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Utah Counties
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Utah Counties

There are twenty-nine counties in the State of Utah. There were originally seven counties established under the provisional State of Deseret in 1849: Davis, Iron, Sanpete, Salt Lake, Tooele, Utah, and Weber. The Territory of Utah was created in 1851 with the first territorial legislature meeting from 1851-1852. The first legislature re-created the original counties from the State of Deseret under territorial law as well as establishing three additional counties: Juab, Millard, and Washington. All other counties were established between 1854 and 1894 by the Utah Territorial Legislature under territorial law except for the last two counties formed, Daggett and Duchesne.

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Juab County, Utah

Juab County Education, Geography, and History

Juab County, Utah Courthouse

Juab County is a county located in the state of Utah. Based on the 2010 census, the population was 10,246. Its county seat and largest city is Nephi. The county was named from a Native American word meaning thirsty valley, or possibly only valley.

Juab County is part of the Provo–Orem, UT Metropolitan Statistical Area, which is also included in the Salt Lake City-Provo-Orem, UT Combined Statistical Area.

Etymology - Origin of Juab County Name

the Ute word meaning flat or level plain

Demographics:

County QuickFacts: Census Bureau Quick Facts

Juab County History

Juab County is a part of the Basin and Range physiographic province. Most of the fertile farming land is located in the Juab Valley near Nephi at the base of Mount Nebo (11,877 feet). The western portion of the county consists of broad, semiarid valleys and low desert mountains. The Wasatch Mountains are located to the east, and moving west there are the East Tintic Range, West Tintic Range, Thomas Range (Topaz Mountain, 7,113 feet), Fish Springs Range, and the southern tip of the Deep Creek Range in the extreme northwest corner of the county.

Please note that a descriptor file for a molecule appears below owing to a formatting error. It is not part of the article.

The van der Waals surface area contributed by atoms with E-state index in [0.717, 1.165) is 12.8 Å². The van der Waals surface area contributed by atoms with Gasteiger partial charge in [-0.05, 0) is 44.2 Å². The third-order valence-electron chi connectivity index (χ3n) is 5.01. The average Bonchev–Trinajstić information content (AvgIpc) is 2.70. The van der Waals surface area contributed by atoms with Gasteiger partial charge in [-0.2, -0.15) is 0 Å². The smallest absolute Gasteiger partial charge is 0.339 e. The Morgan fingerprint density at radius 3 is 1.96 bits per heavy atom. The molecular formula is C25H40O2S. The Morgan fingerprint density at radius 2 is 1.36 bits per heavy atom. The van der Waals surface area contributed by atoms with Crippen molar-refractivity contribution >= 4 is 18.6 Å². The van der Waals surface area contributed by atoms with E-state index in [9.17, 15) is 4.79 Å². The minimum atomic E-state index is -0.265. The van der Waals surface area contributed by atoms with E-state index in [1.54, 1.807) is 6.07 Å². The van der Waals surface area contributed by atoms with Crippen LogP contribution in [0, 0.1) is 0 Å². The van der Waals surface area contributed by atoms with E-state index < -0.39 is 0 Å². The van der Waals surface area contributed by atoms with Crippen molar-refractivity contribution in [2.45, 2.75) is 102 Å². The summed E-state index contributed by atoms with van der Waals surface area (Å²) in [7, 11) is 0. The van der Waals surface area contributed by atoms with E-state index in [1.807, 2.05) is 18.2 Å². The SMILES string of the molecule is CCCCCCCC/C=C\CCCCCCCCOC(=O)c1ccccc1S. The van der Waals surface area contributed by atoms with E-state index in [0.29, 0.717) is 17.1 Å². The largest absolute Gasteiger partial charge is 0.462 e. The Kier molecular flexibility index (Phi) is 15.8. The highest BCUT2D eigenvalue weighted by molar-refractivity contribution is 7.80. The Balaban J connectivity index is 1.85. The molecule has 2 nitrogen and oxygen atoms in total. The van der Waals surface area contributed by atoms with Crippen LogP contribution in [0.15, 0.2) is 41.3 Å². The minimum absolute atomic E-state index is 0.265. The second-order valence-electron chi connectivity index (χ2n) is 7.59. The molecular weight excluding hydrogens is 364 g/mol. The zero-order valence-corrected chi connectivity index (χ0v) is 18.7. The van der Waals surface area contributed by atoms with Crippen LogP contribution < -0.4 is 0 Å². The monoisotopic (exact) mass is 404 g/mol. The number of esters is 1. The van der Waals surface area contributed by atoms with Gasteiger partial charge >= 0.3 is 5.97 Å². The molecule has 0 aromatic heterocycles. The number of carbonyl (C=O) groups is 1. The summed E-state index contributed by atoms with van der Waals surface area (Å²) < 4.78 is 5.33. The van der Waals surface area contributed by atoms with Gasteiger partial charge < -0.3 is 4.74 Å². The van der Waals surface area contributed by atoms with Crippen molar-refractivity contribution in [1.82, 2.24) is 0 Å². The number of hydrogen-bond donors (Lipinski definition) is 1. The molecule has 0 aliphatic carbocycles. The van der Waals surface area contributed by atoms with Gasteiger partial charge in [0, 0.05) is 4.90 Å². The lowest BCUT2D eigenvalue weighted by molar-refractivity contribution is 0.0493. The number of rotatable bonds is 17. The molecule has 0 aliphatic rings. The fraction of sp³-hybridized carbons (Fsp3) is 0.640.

Archaic Period and Fremont Culture sites have been found in Juab County. Nephi Mounds north of Nephi is one of the most important Fremont agricultural sites in the eastern Great Basin. A portion of the Goshute Indian Reservation is located in the northwest corner of the county.

In 1776 the Dominguez-Escalante expedition crossed the county at the eastern end, from north to south, passing near present Nephi. Jedediah S. Smith traversed the western end of the county in 1826 and via Fish Springs in 1827. In 1843-44 John C. Fremont journeyed through the county's eastern end on his way north. Government explorers John W. Gunnison and J. H. Simpson traveled in the area in 1853 and 1859 respectively. Gunnison visited the southeast portion of the county while Simpson located the route later used by the Pony Express and transcontinental telegraph.

During 1860-63 Goshutes attacked an overland mail station at Willow Creek. As a result, the US Army set up a camp at Cedar Summit and a cantonment at Fish Springs in 1863.

In 1852 the legislative assembly created Juab County, which extended as a narrow strip to what was then the western boundary of Utah Territory (now the western boundary of Nevada). The western portion was reduced in 1854 and 1856 to form counties in Nevada, and several other changes in Juab's borders have been made over the years.

The first settlement in Juab Valley occurred in 1851 when a group of Mormon settlers arrived near Salt Creek at present day Nephi. Their economy was based primarily on agriculture, In 1869 precious metals were discovered in the Tintic region, changing the economic and industrial destiny of Juab County. The towns of Diamond, Silver City, Mammoth, and especially Eureka became the main areas of the Tintic Mining District, which by 1899 was labeled one of the foremost mining districts in the country. From 1870 to 1899 Tintic produced approximately $35,000,000 in mineral wealth. The metals in Tintic consisted of silver, gold, copper, lead, zinc, and some uranium at Topaz Mountain. Mining continued through the 1950s, and even today some mining operations continue on a small scale. In recent years several small manufacturing firms have helped to diversify Juab's economy.

Recreation at the White Sand Dunes, Little Sahara Recreation Area, remains very popular, attracting tourists and visitors to western Juab.

*Source: Beehive History 14: Utah Counties. 1988. Utah State Historical Society, 300 Rio Grande, Salt Lake City, UT 84101-1182.

Geography: Land and Water

As reported by the Census Bureau, the county has a total area of 3,406 square miles (8,822 km2), of which, 3,392 square miles (8,785 km2) of it is land and 15 square miles (38 km2) of it (0.43%) is water.

Neighboring Counties

Bordering counties are as follows:

  • Tooele County, Utah - (north 1)
  • Utah County, Utah - (north 2)
  • Millard County, Utah - (south)
  • Sanpete County, Utah - (east)
  • White Pine County, Nevada - (west)

Education

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